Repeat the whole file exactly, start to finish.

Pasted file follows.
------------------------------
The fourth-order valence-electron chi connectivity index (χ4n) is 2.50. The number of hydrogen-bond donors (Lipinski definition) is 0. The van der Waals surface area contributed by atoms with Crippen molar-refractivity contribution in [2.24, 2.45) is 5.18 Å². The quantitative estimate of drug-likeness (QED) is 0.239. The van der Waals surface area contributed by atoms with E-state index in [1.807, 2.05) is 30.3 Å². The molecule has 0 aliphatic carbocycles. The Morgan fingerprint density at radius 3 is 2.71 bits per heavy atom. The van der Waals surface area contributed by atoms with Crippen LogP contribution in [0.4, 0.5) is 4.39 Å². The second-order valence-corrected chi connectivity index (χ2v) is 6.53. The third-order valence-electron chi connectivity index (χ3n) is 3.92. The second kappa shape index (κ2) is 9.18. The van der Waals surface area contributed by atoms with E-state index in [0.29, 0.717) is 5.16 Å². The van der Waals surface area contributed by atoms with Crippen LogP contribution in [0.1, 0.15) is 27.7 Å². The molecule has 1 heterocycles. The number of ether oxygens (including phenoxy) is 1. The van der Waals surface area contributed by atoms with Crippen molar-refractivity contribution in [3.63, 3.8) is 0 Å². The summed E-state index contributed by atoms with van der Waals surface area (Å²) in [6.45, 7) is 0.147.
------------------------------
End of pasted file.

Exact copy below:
The fourth-order valence-electron chi connectivity index (χ4n) is 2.50. The number of hydrogen-bond donors (Lipinski definition) is 0. The van der Waals surface area contributed by atoms with Crippen molar-refractivity contribution in [2.24, 2.45) is 5.18 Å². The quantitative estimate of drug-likeness (QED) is 0.239. The van der Waals surface area contributed by atoms with E-state index in [1.807, 2.05) is 30.3 Å². The molecule has 0 aliphatic carbocycles. The Morgan fingerprint density at radius 3 is 2.71 bits per heavy atom. The van der Waals surface area contributed by atoms with Crippen LogP contribution in [0.4, 0.5) is 4.39 Å². The second-order valence-corrected chi connectivity index (χ2v) is 6.53. The third-order valence-electron chi connectivity index (χ3n) is 3.92. The second kappa shape index (κ2) is 9.18. The van der Waals surface area contributed by atoms with E-state index in [0.29, 0.717) is 5.16 Å². The van der Waals surface area contributed by atoms with Crippen LogP contribution in [0.1, 0.15) is 27.7 Å². The molecule has 1 heterocycles. The number of ether oxygens (including phenoxy) is 1. The van der Waals surface area contributed by atoms with Crippen molar-refractivity contribution in [3.63, 3.8) is 0 Å². The summed E-state index contributed by atoms with van der Waals surface area (Å²) in [6.45, 7) is 0.147.